Published: August 11, 2020
By Greg Smith
WASHINGTON, DC — On July 29, the Senate Committee on Indian Affairs voted in favor of sending the Safeguard Tribal Objects of Patrimony Act of 2020 (STOP Act), S. 2165, to the US Senate floor for a broader vote.
The bill would institute an as-yet unknown and unwritten federal process of review and possible seizure on vaguely defined tribal artifacts valued over $1 that are exported out of the United States.
Kim Martindale, president of the Authentic Tribal Art Dealers Association (ATADA), submitted written testimony to the committee outlining a series of major concerns that the bill does not address.
Martindale said that while the bill’s intent — that is to return objects of Native American cultural patrimony, i.e. sacred or ritual objects used in religious ceremonies — is worthy of a passing bill and indeed one that ATADA would support, the current bill in its present, largely unwritten form, is not the correct one to pass.
“The STOP Act represents the first time in the United States’ entire history that it has sought to restrict export of art or cultural heritage,” ATADA wrote in a statement.
ATADA’s objection to the bill states that it “will embargo lawfully owned Indian artifacts, will fail to provide notice to the public of what Indian objects are prohibited from export, will impose burdensome export requirements on very low value items, and allow seizure without constitutional due process.”
The bill is backed by a consortium of tribal interests, including the Acoma tribe, which was involved in a 2016 dispute over a shield that had been stolen from them in the 1970s and reappeared at auction in France. It was eventually returned to the tribe.
In relation to that case and the various versions of the STOP Act that have been introduced since, Martindale does not believe that lumping together legally owned Native American objects with illegal or sacred objects will prevent a situation like that from happening again.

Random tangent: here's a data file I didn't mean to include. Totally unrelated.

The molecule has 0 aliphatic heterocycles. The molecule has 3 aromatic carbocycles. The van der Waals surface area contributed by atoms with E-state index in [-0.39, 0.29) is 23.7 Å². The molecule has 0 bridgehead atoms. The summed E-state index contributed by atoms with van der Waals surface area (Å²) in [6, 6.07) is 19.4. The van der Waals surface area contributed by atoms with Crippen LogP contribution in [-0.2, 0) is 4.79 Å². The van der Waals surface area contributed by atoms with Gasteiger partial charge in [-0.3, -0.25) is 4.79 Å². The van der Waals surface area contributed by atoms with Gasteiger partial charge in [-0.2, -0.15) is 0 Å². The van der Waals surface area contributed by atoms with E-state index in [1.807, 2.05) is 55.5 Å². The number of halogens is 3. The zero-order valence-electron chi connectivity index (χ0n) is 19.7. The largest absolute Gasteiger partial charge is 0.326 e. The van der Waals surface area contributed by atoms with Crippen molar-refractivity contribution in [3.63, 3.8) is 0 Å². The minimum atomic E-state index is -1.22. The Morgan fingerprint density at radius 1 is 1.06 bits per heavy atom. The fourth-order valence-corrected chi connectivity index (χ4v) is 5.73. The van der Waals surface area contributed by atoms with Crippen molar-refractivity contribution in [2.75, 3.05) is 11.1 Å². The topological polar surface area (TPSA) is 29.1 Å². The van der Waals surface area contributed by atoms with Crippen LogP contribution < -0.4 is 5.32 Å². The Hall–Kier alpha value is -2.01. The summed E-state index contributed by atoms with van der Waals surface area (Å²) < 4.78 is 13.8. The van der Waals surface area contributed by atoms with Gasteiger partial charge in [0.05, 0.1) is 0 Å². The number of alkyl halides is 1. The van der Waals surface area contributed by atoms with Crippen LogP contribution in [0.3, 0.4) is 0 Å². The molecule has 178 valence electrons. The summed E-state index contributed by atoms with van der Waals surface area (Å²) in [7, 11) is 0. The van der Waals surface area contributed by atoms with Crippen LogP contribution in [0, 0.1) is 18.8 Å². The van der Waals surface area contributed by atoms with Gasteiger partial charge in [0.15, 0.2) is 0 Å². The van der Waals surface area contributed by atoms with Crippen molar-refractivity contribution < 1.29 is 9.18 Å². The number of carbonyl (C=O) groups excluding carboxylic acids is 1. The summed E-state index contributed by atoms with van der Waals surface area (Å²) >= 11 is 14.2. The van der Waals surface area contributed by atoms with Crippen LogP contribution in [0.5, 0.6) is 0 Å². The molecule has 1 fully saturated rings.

“There’s a fallacy in saying that every object, if it is a historic piece, needs to be reviewed,” Martindale said. “When you look at the largest market for Native American contemporary art, the Indian Market in Santa Fe, that market will be 100 years old soon.”
Native Americans have traded with foreigners since they set foot on the North American continent centuries ago, but they rarely if ever traded ritual objects or those used in religious ceremonies. Still, Martindale argues that every single thing that a Native American made in the past few hundred years will be caught up in the undefined embargo process, ritual or not.
The language in the bill used to define the objects subject to the review process follows definitions laid out in two earlier US cultural patrimony laws, the Native American Graves Protection and Repatriation Act (NAGPRA), which institutes a return process for sacred objects from any museum that takes federal funds, and the Archaeological Resources Protection Act (ARPA), which prohibits excavations without permits on federal or tribal land. The bill will affect items of “archeological resources” as defined under ARPA, which will, according to ATADA, ensnare any Native American-made item pre-1920. Under NAGPRA, it pulls in “cultural items,” which pertains to associated and unassociated funerary objects (things found with remains or reasonably assumed to have been buried with remains at one point), sacred objects and objects of cultural patrimony, a broad term defined as an “object having ongoing historical, traditional or cultural importance central to the Native American group or culture itself.”
ATADA says this “gives limitless scope to the objects that cannot be exported. [It] fails to utilize an established Customs system with clear rules and substitutes a cumbersome one where criteria will be secret, known only to Tribes.”